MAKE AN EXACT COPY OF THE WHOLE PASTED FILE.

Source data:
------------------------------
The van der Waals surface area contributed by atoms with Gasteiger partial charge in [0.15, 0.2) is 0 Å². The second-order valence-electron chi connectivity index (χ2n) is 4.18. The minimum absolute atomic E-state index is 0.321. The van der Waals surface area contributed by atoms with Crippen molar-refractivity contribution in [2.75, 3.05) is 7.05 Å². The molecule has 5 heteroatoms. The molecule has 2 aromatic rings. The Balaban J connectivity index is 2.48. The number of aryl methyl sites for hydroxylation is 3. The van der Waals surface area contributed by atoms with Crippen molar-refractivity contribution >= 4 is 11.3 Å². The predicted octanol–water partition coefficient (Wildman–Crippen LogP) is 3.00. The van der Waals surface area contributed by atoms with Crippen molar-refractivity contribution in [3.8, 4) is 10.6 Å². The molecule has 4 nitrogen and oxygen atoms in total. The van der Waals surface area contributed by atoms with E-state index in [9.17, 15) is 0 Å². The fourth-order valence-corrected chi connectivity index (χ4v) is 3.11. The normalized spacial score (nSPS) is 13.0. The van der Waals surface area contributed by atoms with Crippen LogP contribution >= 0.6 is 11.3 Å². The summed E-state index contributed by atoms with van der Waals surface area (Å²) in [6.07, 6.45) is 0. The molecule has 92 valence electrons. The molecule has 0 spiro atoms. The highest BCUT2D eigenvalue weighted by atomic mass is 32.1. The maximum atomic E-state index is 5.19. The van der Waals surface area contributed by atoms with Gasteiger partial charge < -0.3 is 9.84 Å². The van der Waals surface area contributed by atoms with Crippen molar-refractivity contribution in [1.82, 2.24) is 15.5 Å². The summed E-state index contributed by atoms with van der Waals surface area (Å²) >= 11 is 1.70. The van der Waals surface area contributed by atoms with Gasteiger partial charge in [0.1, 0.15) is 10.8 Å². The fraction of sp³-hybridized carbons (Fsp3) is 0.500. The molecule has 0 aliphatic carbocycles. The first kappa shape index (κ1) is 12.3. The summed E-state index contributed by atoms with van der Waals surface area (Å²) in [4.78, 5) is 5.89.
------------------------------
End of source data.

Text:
The van der Waals surface area contributed by atoms with Gasteiger partial charge in [0.15, 0.2) is 0 Å². The second-order valence-electron chi connectivity index (χ2n) is 4.18. The minimum absolute atomic E-state index is 0.321. The van der Waals surface area contributed by atoms with Crippen molar-refractivity contribution in [2.75, 3.05) is 7.05 Å². The molecule has 5 heteroatoms. The molecule has 2 aromatic rings. The Balaban J connectivity index is 2.48. The number of aryl methyl sites for hydroxylation is 3. The van der Waals surface area contributed by atoms with Crippen molar-refractivity contribution >= 4 is 11.3 Å². The predicted octanol–water partition coefficient (Wildman–Crippen LogP) is 3.00. The van der Waals surface area contributed by atoms with Crippen molar-refractivity contribution in [3.8, 4) is 10.6 Å². The molecule has 4 nitrogen and oxygen atoms in total. The van der Waals surface area contributed by atoms with E-state index in [9.17, 15) is 0 Å². The fourth-order valence-corrected chi connectivity index (χ4v) is 3.11. The normalized spacial score (nSPS) is 13.0. The van der Waals surface area contributed by atoms with Crippen LogP contribution >= 0.6 is 11.3 Å². The summed E-state index contributed by atoms with van der Waals surface area (Å²) in [6.07, 6.45) is 0. The molecule has 92 valence electrons. The molecule has 0 spiro atoms. The highest BCUT2D eigenvalue weighted by atomic mass is 32.1. The maximum atomic E-state index is 5.19. The van der Waals surface area contributed by atoms with Gasteiger partial charge < -0.3 is 9.84 Å². The van der Waals surface area contributed by atoms with Crippen molar-refractivity contribution in [1.82, 2.24) is 15.5 Å². The summed E-state index contributed by atoms with van der Waals surface area (Å²) >= 11 is 1.70. The van der Waals surface area contributed by atoms with Gasteiger partial charge in [0.1, 0.15) is 10.8 Å². The fraction of sp³-hybridized carbons (Fsp3) is 0.500. The molecule has 0 aliphatic carbocycles. The first kappa shape index (κ1) is 12.3. The summed E-state index contributed by atoms with van der Waals surface area (Å²) in [4.78, 5) is 5.89.